Tornadoes rank among the most ferocious and fascinating of natural weather phenomena. These remarkable weather patterns are famed both for their savage unpredictability and the devastation they cause. Although their origins and the natural laws that give rise to them are complex, their effects on people are both simple and tragic: the destruction of life and property.
The impact of a tornado depends on its strength. Weak tornadoes may cause only minor damage to property, while a stronger tornado may devastate large parts of an entire town. Meteorologists measure the strength of a tornado using the enhanced Fujita or EF-scale, where EF5 is fastest and most destructive and EF0 is weakest. Although some 1,200 tornadoes form in the United States every year, the bulk of these are EF0s, EF1s and EF2s, all of which are weaker and therefore cause less damage.
The effect of a tornado on humans depends not only on its strength but on where it touches down. Tornadoes that sweep through remote rural areas, for example, will have far less impact than those that hit crowded urban areas. Tornadoes occur around the world but are most common in the so-called Tornado Alley of the Midwestern United States. Three-quarters of tornadoes around the world occur in the United States. Australia, New Zealand, Bangladesh and some parts of Africa and South America also experience significant tornado activity. Most tornadoes in the United States happen from May through June and usually, though not always, from 4 p.m. to 9 p.m.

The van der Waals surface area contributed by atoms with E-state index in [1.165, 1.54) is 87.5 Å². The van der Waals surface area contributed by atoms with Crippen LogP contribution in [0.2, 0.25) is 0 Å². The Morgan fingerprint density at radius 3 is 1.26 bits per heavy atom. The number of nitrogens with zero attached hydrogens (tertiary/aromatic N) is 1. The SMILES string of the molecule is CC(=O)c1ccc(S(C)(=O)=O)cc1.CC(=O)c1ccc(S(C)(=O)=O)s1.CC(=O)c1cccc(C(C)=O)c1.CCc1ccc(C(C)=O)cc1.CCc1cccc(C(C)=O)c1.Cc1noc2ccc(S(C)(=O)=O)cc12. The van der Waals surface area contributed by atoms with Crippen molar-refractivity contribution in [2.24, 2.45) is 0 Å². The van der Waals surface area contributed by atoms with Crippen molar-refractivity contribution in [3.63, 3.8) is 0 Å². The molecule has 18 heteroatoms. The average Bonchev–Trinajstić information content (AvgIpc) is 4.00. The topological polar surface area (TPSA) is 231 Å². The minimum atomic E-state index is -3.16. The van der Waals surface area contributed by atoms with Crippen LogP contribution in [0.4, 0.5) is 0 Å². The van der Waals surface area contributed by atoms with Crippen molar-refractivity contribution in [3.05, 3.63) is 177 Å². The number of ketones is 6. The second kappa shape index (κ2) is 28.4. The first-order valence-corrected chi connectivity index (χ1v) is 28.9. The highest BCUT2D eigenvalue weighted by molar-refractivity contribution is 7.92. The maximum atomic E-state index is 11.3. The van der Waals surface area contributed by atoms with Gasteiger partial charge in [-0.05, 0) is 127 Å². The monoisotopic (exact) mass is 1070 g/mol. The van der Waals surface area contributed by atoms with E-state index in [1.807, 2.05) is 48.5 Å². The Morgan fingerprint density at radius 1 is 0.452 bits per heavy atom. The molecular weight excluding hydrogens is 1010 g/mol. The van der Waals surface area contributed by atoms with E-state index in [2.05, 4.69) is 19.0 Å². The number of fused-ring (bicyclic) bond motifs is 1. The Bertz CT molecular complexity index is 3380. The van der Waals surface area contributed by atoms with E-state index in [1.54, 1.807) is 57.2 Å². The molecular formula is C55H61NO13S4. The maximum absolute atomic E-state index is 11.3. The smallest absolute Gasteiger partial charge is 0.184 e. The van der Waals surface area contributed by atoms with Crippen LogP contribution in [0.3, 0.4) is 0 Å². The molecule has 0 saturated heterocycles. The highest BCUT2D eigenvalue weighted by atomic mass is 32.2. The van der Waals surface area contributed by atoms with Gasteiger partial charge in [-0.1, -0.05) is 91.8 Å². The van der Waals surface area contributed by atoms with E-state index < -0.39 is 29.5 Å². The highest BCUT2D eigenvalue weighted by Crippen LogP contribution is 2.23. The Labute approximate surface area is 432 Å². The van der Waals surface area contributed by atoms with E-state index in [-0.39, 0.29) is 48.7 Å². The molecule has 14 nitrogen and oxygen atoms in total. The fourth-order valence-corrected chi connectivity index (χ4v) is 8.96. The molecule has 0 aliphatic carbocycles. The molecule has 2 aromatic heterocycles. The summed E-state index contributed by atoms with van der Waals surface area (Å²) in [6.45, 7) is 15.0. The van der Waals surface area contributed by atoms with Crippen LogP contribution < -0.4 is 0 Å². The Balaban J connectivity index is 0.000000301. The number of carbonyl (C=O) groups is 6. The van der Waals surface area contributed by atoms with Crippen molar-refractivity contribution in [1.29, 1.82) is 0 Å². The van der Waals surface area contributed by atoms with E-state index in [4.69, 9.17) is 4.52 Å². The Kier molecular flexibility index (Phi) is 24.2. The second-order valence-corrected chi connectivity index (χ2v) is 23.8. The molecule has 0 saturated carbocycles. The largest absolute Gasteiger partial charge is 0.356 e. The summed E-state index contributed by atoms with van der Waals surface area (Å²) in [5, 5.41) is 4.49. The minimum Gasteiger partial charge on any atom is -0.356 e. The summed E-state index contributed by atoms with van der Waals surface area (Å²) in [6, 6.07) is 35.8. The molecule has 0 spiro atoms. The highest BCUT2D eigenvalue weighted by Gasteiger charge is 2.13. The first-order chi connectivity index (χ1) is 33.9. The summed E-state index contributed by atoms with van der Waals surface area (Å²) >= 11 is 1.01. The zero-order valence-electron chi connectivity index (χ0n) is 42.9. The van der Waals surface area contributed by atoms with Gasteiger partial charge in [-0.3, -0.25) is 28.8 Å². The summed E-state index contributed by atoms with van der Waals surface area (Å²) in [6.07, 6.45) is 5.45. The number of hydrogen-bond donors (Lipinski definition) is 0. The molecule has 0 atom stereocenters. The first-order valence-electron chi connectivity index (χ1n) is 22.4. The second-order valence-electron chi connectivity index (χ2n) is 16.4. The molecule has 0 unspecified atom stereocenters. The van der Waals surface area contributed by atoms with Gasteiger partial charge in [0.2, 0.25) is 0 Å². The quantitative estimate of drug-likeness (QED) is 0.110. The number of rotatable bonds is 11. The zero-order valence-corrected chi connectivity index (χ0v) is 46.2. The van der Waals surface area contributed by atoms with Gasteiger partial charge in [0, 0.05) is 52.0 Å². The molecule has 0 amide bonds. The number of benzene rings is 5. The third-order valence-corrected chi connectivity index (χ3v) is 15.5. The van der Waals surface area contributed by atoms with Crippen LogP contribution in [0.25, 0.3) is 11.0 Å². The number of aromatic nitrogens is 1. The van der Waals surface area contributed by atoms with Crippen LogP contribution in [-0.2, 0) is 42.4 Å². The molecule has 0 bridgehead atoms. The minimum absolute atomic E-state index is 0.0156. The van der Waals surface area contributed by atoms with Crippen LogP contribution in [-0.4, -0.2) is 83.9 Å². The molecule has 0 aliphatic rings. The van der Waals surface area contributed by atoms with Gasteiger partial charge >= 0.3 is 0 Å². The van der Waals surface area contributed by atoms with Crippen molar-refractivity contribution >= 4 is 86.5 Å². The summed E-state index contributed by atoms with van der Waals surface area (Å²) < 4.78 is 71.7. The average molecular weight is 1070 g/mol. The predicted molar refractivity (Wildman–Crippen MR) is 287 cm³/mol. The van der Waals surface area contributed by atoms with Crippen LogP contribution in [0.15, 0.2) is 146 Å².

Loss of Life
After heat, hurricanes and floods, tornadoes are the fourth most lethal weather pattern in the United States. U.S. death tolls from tornadoes vary considerably from one year to the next. Since 2000, death tolls have ranged from a low of 21 in 2009 to a high of 553 in 2011, with an average of 94 deaths a year for that time period. The high death toll in 2011 was due partly to the 2011 tornado super outbreak, in which some 748 tornadoes occurred in the month of April, followed by a devastating tornado strike on Joplin, Missouri, in May. The April 2011 outbreak was so unprecedented that it surpassed even the infamous 1974 tornado outbreak, when a single weather system spawned some 147 tornadoes in just 24 hours. Tornadoes that happen at night tend to be the deadliest because people who are asleep do not get the tornado warning in time.
Tornadoes that sweep through urban areas destroy a lot of property and thus have significant economic impact. The 1999 twister that hit Moore, Oklahoma, for example, caused some $1.1 billion in damage, while the 2011 Joplin, Missouri, tornado caused some $3 billion in damage. Annual damage costs from tornadoes vary considerably; some years like 2011 see considerable damage, while others do not. The data going back to 1950 shows that damage for any given year can range from as little as $100 million to $200 million or as great as $7 billion to $8 billion. Again, this variability stems from the random nature of tornado strikes; the odds are low that any particular urban area will be hit by a tornado in a given year, but when tornadoes do strike urban areas, they cause a huge amount of damage.